Several months have passed since the battle with BloodClan, and life in ThunderClan is settling back to normal. But then Firestar begins having visions of a strange gray cat with white patches, and of a group of terrified, fleeing cats. What does it mean? Then Firestar learns that there used to be a fifth clan, a clan that was driven out of the forest by the other clans, apparently with the consent of StarClan. Did StarClan lie when it said that there have always been four clans in the forest? Accompanied by Sandstorm, Firestar sets out on a quest to find and restore the lost clan. But can anything restore Firestar’s faith in StarClan?
A standalone book set between the first and second Warriors series, Firestar’s Quest is probably the best Warriors book so far. The quest format drives the story along, while the themes of faith and responsibility give it depth. It’s quite satisfying watching Firestar and Sandstorm assemble a ragtag group of cats into a true clan. The fact that it’s a story that’s been done before—for example, in sports movies from The Bad News Bears to Major League—doesn’t reduce its power as a story, and it’s very well done here. It’s also satisfying to finally see Firestar work out his relationship with Sandstorm, and work through his conflicted feelings about Spottedleaf. We were cheated on seeing that bit of his life, since The New Prophecy books start with the relationship pretty settled and Firestar a family man.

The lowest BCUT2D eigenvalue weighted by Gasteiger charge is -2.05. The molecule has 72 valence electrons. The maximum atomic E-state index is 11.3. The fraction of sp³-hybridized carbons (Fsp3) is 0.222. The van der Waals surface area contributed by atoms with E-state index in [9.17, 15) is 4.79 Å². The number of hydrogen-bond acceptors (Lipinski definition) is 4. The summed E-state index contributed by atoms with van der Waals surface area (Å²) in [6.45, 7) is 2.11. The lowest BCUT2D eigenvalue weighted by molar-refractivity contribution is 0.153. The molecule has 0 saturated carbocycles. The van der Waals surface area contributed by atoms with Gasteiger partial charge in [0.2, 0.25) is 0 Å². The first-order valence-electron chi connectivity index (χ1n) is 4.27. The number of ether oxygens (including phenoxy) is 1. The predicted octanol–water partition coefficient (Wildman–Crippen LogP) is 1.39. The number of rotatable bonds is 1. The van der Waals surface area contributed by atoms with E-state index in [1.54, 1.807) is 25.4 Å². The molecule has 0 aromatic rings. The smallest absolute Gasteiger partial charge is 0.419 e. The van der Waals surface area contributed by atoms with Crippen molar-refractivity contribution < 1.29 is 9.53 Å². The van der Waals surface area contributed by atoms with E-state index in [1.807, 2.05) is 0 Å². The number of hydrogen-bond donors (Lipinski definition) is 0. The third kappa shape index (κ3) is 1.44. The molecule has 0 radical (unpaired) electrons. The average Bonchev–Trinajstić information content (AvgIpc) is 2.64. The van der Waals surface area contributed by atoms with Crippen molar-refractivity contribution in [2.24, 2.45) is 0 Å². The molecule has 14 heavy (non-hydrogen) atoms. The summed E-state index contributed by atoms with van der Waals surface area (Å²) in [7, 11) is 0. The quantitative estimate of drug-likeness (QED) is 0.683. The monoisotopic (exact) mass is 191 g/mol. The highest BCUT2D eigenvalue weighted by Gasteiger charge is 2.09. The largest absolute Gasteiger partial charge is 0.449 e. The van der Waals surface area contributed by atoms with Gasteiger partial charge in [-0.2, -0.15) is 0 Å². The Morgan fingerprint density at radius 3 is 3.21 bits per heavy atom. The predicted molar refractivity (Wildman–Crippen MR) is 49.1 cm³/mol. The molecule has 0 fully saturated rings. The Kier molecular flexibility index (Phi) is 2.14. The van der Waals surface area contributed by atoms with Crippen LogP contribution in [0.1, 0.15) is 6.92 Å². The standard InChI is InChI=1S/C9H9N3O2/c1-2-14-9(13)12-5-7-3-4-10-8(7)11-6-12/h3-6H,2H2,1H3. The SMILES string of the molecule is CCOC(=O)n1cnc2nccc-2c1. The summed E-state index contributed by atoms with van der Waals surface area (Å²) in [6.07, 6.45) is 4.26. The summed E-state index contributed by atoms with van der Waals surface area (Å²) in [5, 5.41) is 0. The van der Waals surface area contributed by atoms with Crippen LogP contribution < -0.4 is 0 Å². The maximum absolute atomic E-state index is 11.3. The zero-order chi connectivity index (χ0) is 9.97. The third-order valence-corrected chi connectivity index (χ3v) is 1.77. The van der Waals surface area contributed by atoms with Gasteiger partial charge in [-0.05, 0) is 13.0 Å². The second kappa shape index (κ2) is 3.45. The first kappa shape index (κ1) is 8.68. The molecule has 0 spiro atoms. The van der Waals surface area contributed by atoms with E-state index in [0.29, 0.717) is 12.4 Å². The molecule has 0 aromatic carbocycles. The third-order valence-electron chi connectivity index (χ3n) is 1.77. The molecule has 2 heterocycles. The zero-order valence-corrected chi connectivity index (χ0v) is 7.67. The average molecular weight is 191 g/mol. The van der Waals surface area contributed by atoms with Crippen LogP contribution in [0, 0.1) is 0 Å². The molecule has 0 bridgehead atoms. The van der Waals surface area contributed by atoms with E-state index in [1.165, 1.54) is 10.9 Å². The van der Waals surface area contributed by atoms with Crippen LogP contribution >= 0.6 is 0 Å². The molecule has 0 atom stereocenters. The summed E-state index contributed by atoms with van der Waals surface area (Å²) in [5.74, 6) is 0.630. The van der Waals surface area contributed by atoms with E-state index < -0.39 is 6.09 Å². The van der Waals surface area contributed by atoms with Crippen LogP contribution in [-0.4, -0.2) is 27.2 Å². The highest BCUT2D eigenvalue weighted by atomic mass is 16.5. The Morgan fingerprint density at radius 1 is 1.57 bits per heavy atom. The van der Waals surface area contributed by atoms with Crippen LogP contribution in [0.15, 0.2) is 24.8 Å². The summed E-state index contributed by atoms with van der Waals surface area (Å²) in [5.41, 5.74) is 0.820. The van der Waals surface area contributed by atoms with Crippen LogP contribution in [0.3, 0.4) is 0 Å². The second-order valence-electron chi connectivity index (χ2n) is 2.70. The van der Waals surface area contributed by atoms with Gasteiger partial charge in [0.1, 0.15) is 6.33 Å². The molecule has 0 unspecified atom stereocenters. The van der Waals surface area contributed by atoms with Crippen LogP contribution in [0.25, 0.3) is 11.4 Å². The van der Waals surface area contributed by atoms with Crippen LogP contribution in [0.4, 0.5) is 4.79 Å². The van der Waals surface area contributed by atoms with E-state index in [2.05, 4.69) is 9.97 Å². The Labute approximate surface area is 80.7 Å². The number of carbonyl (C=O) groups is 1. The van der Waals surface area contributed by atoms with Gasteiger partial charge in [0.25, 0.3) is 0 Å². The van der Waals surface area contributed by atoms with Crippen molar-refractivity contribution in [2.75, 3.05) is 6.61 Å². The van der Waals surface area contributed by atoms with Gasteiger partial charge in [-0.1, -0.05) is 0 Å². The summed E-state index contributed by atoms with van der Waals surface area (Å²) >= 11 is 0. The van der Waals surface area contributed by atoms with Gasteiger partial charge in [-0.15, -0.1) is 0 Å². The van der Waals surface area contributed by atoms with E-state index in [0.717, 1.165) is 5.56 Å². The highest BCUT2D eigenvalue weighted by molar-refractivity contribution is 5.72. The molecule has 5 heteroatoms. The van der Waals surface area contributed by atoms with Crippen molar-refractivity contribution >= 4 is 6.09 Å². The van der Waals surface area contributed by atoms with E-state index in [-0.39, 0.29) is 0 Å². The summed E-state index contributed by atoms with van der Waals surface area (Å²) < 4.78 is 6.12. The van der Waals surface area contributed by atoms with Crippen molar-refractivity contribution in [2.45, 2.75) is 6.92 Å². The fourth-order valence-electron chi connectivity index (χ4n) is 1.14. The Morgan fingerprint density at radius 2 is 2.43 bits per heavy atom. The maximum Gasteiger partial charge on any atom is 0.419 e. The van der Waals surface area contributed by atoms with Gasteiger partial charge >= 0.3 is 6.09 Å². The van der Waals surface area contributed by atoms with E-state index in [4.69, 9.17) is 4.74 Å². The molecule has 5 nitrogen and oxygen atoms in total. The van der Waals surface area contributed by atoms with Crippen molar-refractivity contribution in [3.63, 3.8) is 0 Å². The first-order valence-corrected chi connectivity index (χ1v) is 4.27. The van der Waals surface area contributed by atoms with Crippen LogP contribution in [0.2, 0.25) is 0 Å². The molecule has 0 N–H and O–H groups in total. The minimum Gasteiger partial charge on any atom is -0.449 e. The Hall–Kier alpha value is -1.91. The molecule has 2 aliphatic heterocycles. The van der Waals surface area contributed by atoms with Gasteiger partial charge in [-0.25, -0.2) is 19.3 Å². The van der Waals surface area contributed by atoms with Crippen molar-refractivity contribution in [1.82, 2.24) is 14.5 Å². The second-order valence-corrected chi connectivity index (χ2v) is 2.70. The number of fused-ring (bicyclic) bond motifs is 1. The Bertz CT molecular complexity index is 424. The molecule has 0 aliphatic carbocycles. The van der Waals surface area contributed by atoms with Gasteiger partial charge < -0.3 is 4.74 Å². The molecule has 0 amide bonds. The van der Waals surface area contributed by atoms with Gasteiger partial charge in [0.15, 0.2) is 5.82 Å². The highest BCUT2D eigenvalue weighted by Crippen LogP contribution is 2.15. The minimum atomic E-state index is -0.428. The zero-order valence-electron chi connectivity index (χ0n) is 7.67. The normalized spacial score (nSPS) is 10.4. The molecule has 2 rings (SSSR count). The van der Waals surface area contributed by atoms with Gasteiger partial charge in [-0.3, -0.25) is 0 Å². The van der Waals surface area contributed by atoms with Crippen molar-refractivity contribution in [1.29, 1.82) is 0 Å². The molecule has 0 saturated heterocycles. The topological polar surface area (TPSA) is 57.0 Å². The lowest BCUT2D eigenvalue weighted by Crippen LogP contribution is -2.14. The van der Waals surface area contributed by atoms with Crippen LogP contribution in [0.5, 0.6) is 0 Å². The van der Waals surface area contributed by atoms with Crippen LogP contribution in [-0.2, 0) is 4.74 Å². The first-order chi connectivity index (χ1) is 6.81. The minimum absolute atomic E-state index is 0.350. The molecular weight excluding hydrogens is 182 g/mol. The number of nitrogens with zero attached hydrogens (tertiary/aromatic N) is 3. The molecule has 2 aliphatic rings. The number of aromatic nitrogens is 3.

Firestar’s Quest is a must read for fans of the series; longtime fans will especially appreciate the return to Firestar’s point of view. Those new to the series should find that this book stands fairly well alone, although some time will be needed to acclimate to the Warriors culture and terminology.
By the way, it’s hard to tell from the cover image, but the cover isn’t yellow, it’s a beautiful gold foil.